Definitely not a 'happily ever after' fairytale, but interesting.
This marriage of "Cinderella" and "The Pied Piper" was certainly a fast and entertaining read. In some ways it reminded me of _Ratatouille_ as well and I wonder if the screenwriters read this first. This fairy tale was fun - though it would probably be better for younger audiences. Then again, I suppose you can't really outgrow fairy tales. And while this isn't my favorite re-told fairy tale, it certainly wasn't bad. And the whole idea of the story was quite original.
From Publishers Weekly
The British author of the Jeremy James children's books puts a spin on the Cinderella and Pied Piper myths and turns "happily ever after" upside down. The eponymous narrator, fascinated by man's power over the world, lets himself be caught in a nonlethal trap and is transformed by a "woman of light" into human form. He is now Robert, the coachman who drives Amadea (former scullery maid) to the Prince's ball in a gold coach (formerly a pumpkin) pulled by six white horses (once mice). At midnight they all revert to their original forms, but our hero can no longer communicate with rats; he can talk with humans, however. Robert searches for the woman of light, who appears after Princess Amadea and the Prince are killed by a mob. Transformed to coachman again, Robert plots revenge on the town. Employing armies of rats, his vendetta turns out disastrously for everyone, including the tormented Robert. Comparisons between men and rodents are effective, and the story has the simple, propulsive feel of a real fairy tale. But not for children.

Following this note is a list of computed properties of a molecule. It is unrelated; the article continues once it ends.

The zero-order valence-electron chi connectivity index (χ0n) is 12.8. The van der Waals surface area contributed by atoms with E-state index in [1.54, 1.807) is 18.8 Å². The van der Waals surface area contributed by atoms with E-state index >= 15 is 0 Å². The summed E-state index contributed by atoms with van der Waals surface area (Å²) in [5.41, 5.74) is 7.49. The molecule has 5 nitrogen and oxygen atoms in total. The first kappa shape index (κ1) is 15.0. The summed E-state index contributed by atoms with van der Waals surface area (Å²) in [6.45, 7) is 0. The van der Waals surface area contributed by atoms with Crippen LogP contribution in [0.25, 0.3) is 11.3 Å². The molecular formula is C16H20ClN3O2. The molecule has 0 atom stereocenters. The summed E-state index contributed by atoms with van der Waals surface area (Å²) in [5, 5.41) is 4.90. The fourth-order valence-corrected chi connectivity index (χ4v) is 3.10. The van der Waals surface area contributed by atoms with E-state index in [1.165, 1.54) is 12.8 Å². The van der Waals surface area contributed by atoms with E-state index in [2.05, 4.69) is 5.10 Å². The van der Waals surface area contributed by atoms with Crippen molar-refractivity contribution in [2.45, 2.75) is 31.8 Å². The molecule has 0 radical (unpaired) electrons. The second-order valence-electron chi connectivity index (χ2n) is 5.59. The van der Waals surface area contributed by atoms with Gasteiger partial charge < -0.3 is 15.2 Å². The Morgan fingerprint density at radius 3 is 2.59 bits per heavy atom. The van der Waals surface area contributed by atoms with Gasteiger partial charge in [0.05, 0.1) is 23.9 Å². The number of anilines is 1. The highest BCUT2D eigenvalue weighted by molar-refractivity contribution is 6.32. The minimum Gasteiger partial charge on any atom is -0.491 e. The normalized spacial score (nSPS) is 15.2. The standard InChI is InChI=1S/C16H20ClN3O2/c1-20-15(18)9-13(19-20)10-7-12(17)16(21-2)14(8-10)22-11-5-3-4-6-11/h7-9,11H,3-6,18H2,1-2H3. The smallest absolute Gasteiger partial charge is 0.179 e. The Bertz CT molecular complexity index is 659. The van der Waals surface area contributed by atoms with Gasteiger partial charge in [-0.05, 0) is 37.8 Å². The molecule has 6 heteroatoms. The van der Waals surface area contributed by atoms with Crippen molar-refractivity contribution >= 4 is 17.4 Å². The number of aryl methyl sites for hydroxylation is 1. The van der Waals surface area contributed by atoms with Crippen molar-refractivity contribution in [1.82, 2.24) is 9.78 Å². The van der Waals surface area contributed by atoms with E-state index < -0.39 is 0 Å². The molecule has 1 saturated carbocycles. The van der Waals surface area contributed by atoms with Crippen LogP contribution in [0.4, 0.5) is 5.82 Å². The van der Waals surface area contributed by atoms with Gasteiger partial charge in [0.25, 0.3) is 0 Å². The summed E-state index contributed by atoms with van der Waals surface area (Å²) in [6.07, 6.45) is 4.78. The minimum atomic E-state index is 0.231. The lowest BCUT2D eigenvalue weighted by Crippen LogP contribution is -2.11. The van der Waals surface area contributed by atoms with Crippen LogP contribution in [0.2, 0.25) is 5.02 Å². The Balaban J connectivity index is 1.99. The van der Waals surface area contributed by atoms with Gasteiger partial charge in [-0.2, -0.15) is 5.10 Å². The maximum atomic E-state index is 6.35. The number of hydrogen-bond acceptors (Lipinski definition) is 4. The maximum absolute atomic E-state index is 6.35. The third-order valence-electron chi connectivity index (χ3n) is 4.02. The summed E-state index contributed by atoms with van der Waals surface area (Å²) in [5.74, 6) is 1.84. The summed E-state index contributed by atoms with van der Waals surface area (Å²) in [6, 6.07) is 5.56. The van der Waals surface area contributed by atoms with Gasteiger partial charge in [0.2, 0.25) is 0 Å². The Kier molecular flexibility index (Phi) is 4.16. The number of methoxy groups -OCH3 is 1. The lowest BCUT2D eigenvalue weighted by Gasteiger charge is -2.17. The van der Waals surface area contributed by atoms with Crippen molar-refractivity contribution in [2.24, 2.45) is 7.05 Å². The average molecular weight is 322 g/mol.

From Library Journal
The fate of a young rat magically transformed for one brief night into a coachman takes on the air of heroic tragedy in this retelling (from a different point of view) of one of childhood's most famous fairytales. Set in a Europe on the verge of enlightenment, Wilson's somber portrayal of a creature trapped halfway between his animal origins and his new "human" awareness explores the shadowy aftermath of the phrase "and they lived happily ever after." First published in West Germany, this compelling fantasy is highly recommended for adult and YA fantasy collections.
In the Halloween spirit Jim Wilson offers The Coachman Rat. A Cindrella based fairy tale that tells a grim fate of what happens to the carriage coachman after he was turned back into a rat. THIS IS NOT for children. Although it was well written and some would say entertaining I believe this tale is directed to a select group of readers and collectors of unusual versions of fairy tales. But yikes at my age I do believe it just may of damaged my psyche!!!